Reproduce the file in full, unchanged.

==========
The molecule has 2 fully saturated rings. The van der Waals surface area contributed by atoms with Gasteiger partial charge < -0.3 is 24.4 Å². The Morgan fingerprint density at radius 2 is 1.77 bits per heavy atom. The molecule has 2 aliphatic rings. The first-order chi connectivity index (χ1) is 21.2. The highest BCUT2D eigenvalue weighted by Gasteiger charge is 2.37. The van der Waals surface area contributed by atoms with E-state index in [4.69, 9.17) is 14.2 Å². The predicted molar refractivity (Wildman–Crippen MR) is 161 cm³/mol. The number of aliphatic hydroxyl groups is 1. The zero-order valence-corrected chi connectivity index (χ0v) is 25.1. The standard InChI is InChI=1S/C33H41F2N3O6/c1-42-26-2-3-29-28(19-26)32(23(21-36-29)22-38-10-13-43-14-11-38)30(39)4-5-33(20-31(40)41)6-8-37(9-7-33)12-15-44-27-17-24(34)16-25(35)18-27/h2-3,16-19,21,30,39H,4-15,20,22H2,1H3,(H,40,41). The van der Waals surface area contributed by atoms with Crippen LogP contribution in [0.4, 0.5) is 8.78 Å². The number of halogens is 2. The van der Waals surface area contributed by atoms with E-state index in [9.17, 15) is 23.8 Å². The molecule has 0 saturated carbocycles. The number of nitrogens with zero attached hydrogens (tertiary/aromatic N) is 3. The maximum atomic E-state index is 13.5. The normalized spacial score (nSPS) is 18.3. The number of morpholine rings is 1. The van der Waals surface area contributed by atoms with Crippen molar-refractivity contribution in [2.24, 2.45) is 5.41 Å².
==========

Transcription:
The molecule has 2 fully saturated rings. The van der Waals surface area contributed by atoms with Gasteiger partial charge < -0.3 is 24.4 Å². The Morgan fingerprint density at radius 2 is 1.77 bits per heavy atom. The molecule has 2 aliphatic rings. The first-order chi connectivity index (χ1) is 21.2. The highest BCUT2D eigenvalue weighted by Gasteiger charge is 2.37. The van der Waals surface area contributed by atoms with E-state index in [4.69, 9.17) is 14.2 Å². The predicted molar refractivity (Wildman–Crippen MR) is 161 cm³/mol. The number of aliphatic hydroxyl groups is 1. The zero-order valence-corrected chi connectivity index (χ0v) is 25.1. The standard InChI is InChI=1S/C33H41F2N3O6/c1-42-26-2-3-29-28(19-26)32(23(21-36-29)22-38-10-13-43-14-11-38)30(39)4-5-33(20-31(40)41)6-8-37(9-7-33)12-15-44-27-17-24(34)16-25(35)18-27/h2-3,16-19,21,30,39H,4-15,20,22H2,1H3,(H,40,41). The van der Waals surface area contributed by atoms with Crippen LogP contribution in [0.4, 0.5) is 8.78 Å². The number of halogens is 2. The van der Waals surface area contributed by atoms with E-state index in [9.17, 15) is 23.8 Å². The molecule has 0 saturated carbocycles. The number of nitrogens with zero attached hydrogens (tertiary/aromatic N) is 3. The maximum atomic E-state index is 13.5. The normalized spacial score (nSPS) is 18.3. The number of morpholine rings is 1. The van der Waals surface area contributed by atoms with Crippen molar-refractivity contribution in [2.24, 2.45) is 5.41 Å².